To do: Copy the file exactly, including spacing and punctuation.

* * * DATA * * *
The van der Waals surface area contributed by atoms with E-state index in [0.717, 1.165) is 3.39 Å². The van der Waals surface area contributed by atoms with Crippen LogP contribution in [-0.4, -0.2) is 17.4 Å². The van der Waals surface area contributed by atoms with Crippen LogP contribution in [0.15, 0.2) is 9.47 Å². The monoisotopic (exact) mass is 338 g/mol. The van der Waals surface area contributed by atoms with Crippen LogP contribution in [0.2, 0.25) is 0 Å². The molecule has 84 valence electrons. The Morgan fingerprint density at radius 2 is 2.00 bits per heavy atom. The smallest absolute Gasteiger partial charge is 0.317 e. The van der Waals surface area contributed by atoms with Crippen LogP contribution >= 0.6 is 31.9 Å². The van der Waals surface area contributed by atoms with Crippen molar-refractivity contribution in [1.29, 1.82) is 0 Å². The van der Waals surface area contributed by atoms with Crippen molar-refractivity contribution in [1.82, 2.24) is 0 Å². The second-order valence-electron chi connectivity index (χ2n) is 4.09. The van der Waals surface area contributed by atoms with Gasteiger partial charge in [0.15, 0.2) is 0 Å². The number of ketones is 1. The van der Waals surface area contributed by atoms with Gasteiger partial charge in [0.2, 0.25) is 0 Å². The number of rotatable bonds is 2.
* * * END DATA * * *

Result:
The van der Waals surface area contributed by atoms with E-state index in [0.717, 1.165) is 3.39 Å². The van der Waals surface area contributed by atoms with Crippen LogP contribution in [-0.4, -0.2) is 17.4 Å². The van der Waals surface area contributed by atoms with Crippen LogP contribution in [0.15, 0.2) is 9.47 Å². The monoisotopic (exact) mass is 338 g/mol. The van der Waals surface area contributed by atoms with Crippen LogP contribution in [0.2, 0.25) is 0 Å². The molecule has 84 valence electrons. The Morgan fingerprint density at radius 2 is 2.00 bits per heavy atom. The smallest absolute Gasteiger partial charge is 0.317 e. The van der Waals surface area contributed by atoms with Crippen LogP contribution >= 0.6 is 31.9 Å². The van der Waals surface area contributed by atoms with Crippen molar-refractivity contribution in [1.29, 1.82) is 0 Å². The van der Waals surface area contributed by atoms with Crippen molar-refractivity contribution in [1.82, 2.24) is 0 Å². The second-order valence-electron chi connectivity index (χ2n) is 4.09. The van der Waals surface area contributed by atoms with Gasteiger partial charge in [0.15, 0.2) is 0 Å². The number of ketones is 1. The van der Waals surface area contributed by atoms with Gasteiger partial charge in [0.2, 0.25) is 0 Å². The number of rotatable bonds is 2.